Using Artificial Intelligence to Create Virtual Reality Medical Simulations

Using Artificial Intelligence to Create Virtual Reality Medical Simulations

September 19, 2017

The Children’s Hospital Los Angeles VR Medical Simulation project was initiated to create training and learning modules that are interactive yet non-linear, so medical students are allowed multiple chances to make the right or wrong decisions within a virtual learning environment. The characters are programmed to be responsive and to offer alternative solutions to medical students while they are in VR. Further, these modules were built to be expandable so that additional procedures could be designed and developed off of the same master framework. This met the sponsors’ (Facebook and Oculus) request that the modules could be used and expanded upon by other medical professionals. The CHLA VR Medical Simulation project is currently in use at Children’s Hospital Los Angeles and data on user performance is being gathered and analyzed.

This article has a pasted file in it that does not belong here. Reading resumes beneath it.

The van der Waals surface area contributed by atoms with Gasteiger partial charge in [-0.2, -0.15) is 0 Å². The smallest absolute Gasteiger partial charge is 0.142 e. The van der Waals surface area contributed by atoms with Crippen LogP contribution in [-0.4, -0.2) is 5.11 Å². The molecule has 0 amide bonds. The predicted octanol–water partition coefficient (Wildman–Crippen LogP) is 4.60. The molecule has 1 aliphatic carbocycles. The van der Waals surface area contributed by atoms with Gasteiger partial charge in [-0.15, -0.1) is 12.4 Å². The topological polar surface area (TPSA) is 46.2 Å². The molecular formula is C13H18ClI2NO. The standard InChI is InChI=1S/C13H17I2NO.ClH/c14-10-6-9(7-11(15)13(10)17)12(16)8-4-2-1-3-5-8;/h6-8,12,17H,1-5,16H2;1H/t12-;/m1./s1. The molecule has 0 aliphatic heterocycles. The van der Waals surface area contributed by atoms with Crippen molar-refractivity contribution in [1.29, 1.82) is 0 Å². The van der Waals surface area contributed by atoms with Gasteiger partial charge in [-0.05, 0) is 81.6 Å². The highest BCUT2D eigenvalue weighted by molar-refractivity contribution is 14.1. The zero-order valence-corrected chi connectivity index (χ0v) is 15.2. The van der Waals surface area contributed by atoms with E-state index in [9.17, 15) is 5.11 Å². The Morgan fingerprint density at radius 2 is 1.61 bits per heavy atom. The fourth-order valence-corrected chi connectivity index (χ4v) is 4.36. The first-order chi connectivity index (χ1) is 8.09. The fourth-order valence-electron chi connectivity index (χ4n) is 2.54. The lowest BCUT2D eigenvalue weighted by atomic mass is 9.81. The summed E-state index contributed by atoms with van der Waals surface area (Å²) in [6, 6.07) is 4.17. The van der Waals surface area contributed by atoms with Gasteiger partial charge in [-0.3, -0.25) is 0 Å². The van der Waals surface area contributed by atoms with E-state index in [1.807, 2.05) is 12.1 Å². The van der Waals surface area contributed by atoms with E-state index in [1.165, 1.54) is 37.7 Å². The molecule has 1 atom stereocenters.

The Beginning
Walking through the halls of Children’s Hospital Los Angeles, it becomes an unforgettable place. In equal measure hope and fear, healing and pain are all around. Down every corridor, in every room, diagnoses are made, test results delivered, blessings counted.

In late 2016 going into February 2017, AiSolve worked with Children’s Hospital Los Angeles (CHLA) to create life-saving medical VR simulations to help train the med students, residents and doctors making diagnoses and administering treatment on medicine’s youngest and most vulnerable patients.